The Weston Station Dam releases water Wednesday into the Kennebec River in downtown Skowhegan. Water Street can be seen to the right. Town officials continue to push several projects that would position Skowhegan as a regional draw for outdoor enthusiasts, including River Park, which is planned for the portion of the Kennebec River that runs through the downtown area. Michael G. Seamans/Morning Sentinel

SKOWHEGAN — Several projects are moving forward that town officials hope will position Skowhegan as a regional destination for outdoor recreation enthusiasts.

Those efforts include the much-touted downtown Skowhegan River Park along the Kennebec River, a free outdoor gear rental program and the construction of a 50-mile trail system that officials said is expected to boost the local economy and encourage people who enjoy the outdoors to visit and even settle in Skowhegan.

Kristina Cannon, executive director of Main Street Skowhegan, said Wednesday the organization has identified the outdoor recreation industry and food and beverage businesses as among the town’s primary areas for economic growth in the coming years.

“Building infrastructure is one part of the process,” Cannon wrote in an email. “Offering programming and skill-building workshops is also critical to help achieve community transformation through outdoor recreation.”

In an effort to keep the momentum going, Maine Street Skowhegan is partnering with the Maine Office of Outdoor Recreation, The Roux Institute at Northeastern University and others to host an Outdoor Rec & Tech Summit this week, culminating Friday with a $3,000 pitch competition.

“This type of programming from The Roux Institute supports innovation in the outdoor industry that helps to grow the outdoor recreation economy and entrepreneurial spirit in Maine,” Carolann Ouellette, director of the Maine Office of Outdoor Recreation, said in a statement.


The Roux Institute has run similar summits in Waterville, Lewiston and Portland, and Cannon said participants this week will work in groups to solve challenges facing the outdoor recreation industry in Maine. She said 30 to 40 people are registered for the event.

A footbridge crosses over the Kennebec River below the Weston Station Dam in downtown Skowhegan on Wednesday. The portion of the river just downstream from the bridge is approximately where officials are planning the River Park, which would have enhanced whitewater waves to allow for whitewater kayaking, tubing and other activities. Michael G. Seamans/Morning Sentinel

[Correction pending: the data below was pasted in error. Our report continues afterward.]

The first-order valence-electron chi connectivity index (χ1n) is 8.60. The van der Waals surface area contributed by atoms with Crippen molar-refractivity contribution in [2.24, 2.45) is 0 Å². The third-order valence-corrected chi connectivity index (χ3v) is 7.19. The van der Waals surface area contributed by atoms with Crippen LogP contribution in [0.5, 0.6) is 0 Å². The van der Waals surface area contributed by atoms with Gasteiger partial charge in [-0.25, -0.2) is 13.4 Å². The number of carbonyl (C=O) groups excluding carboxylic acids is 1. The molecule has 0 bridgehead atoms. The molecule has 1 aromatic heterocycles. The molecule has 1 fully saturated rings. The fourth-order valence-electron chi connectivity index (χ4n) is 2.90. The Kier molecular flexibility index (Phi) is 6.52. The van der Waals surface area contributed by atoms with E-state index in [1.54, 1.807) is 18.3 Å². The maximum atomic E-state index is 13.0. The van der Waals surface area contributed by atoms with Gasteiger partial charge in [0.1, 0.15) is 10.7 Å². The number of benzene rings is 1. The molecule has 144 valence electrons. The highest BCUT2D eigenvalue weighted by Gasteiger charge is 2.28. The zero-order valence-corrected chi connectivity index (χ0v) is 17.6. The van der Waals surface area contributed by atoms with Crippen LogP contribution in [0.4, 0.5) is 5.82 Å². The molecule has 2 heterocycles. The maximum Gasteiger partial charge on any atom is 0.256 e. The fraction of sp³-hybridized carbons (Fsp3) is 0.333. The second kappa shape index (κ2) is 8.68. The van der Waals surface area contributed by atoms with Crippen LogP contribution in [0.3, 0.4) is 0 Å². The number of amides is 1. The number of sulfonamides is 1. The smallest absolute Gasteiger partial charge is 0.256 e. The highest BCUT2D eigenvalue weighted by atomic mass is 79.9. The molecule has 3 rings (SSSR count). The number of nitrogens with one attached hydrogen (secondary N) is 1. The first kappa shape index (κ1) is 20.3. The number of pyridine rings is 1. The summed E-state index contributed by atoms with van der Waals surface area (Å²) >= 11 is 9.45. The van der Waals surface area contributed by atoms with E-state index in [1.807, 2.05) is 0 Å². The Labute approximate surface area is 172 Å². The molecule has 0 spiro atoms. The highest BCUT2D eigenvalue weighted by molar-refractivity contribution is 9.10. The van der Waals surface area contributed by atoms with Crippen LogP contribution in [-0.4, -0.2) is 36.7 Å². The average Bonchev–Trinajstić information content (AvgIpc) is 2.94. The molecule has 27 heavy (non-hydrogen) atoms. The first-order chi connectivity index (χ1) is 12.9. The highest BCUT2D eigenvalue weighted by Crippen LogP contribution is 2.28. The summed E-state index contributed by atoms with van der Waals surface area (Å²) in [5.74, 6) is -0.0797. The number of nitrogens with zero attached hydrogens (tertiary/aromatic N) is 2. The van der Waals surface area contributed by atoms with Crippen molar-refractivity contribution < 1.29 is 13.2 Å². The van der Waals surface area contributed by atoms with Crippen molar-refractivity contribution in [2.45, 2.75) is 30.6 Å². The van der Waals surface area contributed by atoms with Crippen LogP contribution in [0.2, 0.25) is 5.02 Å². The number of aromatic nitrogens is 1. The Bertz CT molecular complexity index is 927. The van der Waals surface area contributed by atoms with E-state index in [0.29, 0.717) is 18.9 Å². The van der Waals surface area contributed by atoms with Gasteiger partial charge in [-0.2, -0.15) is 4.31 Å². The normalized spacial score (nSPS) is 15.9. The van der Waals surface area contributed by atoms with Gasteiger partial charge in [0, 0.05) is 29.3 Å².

A 2021 market analysis conducted by an economic development consulting firm for Main Street Skowhegan found the outdoor recreation industry accounts for 4.4% of jobs in town. Cannon said the town’s largest employer in that field is New Balance, a company that has plans to add 200 jobs at its Skowhegan facility.

Outdoor recreation makes up about 5% of Maine’s economy, which is more than double the national average, according to the 2021 report.

Cannon said she hopes more industry employers will be drawn to Skowhegan in the coming years as the town invests in downtown infrastructure and development projects valued at $650 million.

Efforts to increase regional broadband access could also attract employers to the town, said Jeff Hewett, Skowhegan’s director of economic and community development. By settling in Skowhegan, outdoor enthusiasts and businesses can enjoy remote regions of Maine without the worry of losing online access, he said.

River Park is a primary project that officials hope will draw visitors. The $17.2 million project will transform the portion of the Kennebec River that runs through the downtown area. It is now largely inaccessible to the public, but the plan is to transform it with enhanced whitewater features, audience seating and green space along the banks.


Investors have begun launching restaurant and hospitality businesses downtown in anticipation of the project’s draw, Cannon said. River Park is concluding its permitting phase, and construction could begin as soon as the fall.

Cannon’s organization is also working on initiatives to increase access to the outdoors. For instance, there is a free gear library, available by appointment, from which Somerset County residents can rent outdoor equipment, including skis, snowshoes, bicycles, canoes, camping gear and winter clothing.

Connected to the River Park project is an effort to add to Skowhegan’s trail system, with the intention of having 50 miles of walking and biking paths.

“We’re trying to work with (all-terrain vehicle) groups and the snowmobile trail groups to develop the outdoor activity functions that a lot of the younger generation is looking for,” Hewett said.

The trails would also include single-track paths for mountain biking, a sport that is a “huge economic driver” in some Vermont communities, Cannon said.

All trails are expected to be accessible from downtown, she said, although the project is still in its planning phase.

Related Headlines

Comments are no longer available on this story

filed under: